Care Collaborative and currently chief science officer at Quartet Health, a New
York-based startup that uses advanced analytics and clinically guided
technology to improve the integration of behavioral and physical health care.
“What providers don’t have is proactive population approaches to managing patients
at risk. One reason is they are accustomed to transactional activity only. My advice is that they should be as concerned
about the patients they aren’t seeing as those who are in their office.”
Michael Hunt, DO, interim president and CEO of St. Vincent’s
Health Partners, the first URAC-accredited integrated health network in the
country, says the Bridgeport, Conn.-based physician-hospital organization effectively
codified this broader view of patient care by requiring physician practices participating
in the network to be certified as patient-centered medical homes.
“Our strength is that we designed our model to enhance and
support the physician who takes care of the patient,” Hunt says. “We put the
focus on the primary care provider, so they can be the captain of the
therapeutic plan for their patients.”
To ensure the primary care physicians stay informed and
engaged in managing the health of their patient panels, St. Vincent’s care
coordinators have a clinical background and meet at least monthly with the
physicians and care teams. The purpose of these meetings is to present
actionable data on patients while also building trust.
“It is a collaborative relationship between the care
coordinators and the providers,” Hunt says. “We expect them over time to get to
the point where the physicians and their office staff view our coordinators as
a part of their care team.”
Although St. Vincent’s spends considerable resources to keep
primary care physicians informed and engaged, the physicians are expected to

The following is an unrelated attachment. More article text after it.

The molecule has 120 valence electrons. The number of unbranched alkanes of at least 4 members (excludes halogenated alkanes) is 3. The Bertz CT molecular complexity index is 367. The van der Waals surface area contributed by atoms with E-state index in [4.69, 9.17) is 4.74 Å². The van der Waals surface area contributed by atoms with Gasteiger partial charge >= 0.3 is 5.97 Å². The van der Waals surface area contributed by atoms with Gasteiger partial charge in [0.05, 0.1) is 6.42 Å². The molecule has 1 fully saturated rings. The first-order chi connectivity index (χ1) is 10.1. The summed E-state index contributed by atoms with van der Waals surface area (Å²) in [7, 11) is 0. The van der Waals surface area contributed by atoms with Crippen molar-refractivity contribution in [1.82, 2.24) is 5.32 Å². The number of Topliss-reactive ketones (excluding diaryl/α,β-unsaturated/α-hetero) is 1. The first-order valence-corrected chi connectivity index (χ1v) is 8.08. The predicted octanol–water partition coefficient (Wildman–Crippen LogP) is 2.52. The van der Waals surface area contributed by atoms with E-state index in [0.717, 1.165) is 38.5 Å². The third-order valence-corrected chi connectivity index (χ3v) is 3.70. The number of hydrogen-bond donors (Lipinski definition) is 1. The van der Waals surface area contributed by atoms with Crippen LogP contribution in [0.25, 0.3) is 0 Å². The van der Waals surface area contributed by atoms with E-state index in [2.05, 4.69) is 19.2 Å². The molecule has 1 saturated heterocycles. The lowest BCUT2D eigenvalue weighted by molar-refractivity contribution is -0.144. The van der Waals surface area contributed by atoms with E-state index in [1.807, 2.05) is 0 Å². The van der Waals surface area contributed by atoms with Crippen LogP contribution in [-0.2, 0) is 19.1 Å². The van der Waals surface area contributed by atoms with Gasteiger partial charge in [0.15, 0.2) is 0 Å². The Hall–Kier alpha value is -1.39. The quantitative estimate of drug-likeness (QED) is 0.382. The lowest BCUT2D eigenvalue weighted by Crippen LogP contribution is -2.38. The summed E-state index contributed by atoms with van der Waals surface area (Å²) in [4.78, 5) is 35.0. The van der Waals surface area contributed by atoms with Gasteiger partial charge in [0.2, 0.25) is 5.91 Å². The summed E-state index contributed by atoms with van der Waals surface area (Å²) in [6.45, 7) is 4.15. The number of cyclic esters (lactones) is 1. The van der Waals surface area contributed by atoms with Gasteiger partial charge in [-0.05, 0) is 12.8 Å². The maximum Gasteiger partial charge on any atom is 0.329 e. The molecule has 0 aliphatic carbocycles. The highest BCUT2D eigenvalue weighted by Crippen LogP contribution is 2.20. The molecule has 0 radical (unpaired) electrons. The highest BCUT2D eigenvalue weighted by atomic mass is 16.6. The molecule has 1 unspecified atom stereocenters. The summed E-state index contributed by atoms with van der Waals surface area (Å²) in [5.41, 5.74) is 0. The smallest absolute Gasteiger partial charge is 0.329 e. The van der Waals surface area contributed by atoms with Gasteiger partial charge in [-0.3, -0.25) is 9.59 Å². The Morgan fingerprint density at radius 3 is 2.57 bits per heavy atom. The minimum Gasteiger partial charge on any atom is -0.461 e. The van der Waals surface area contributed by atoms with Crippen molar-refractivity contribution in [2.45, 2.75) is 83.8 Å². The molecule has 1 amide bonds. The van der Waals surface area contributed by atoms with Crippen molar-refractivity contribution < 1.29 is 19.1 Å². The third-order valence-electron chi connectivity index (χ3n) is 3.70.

play a central role in managing the health of their patient populations. This philosophy
includes a care management model that comprises all the tenets of a patient-centered
medical home. “We are asking them to be responsible for patients in a way they
have never been held responsible,” Hunt says. “When the patient is discharged
from the hospital, the hospital team 'owns' that patient until the patient is in bed at the
skilled nursing facility. When the patient moves back home or back to the hospital,
they own that patient until they move to the next level of care.”
Gaining access to information on all the care that patients
receive is a significant benefit of care management. As Wennberg notes, even in
smaller markets in the Northeast that feature a single, dominant health
network, between 25 percent and 50 percent of care is delivered outside the
network. So developing data systems and processes and having access to payers’
claims data—then providing the relevant data to care teams—enhances the quality
of care delivered and reduces overutilization of services.
“If you think of it from a risk standpoint, which is moving
away from a transactional payment to some kind of performance-based payment, having
people not go immediately to the emergency room or not self-referring to
specialists is really important,” Wennberg says. “And while a primary care
provider can help encourage that, it is my opinion that they can’t do that
alone. They need true team-based care to do that, and part of that team is the
care management component.”
Chris Anderson is a freelance
writer and editor who covers payers, new care models, healthcare IT, and
Interviewed for this
article: Vanessa Pratomo, MD,
medical director for ACO quality improvement and chronic illness management,
Montefiore Health System, Bronx, N.Y.; Clemens
Hong, medical director, community health improvement, Los Angeles County
Department of Health Services; David
Wennberg, chief science officer, Quartet Health; Michael Hunt, DO, interim
president and CEO, St. Vincent’s Health Partners, Bridgeport, Conn.
a. McCarthy, D., Cohen, A., and Bihrle Johnson, M., “Gaining
Ground: Care Management Programs to Reduce Hospital Admissions and Readmissions
Among Chronically Ill and Vulnerable Patients,” The Commonwealth Fund, January
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Key Capital Considerations for Mergers and Acquisitions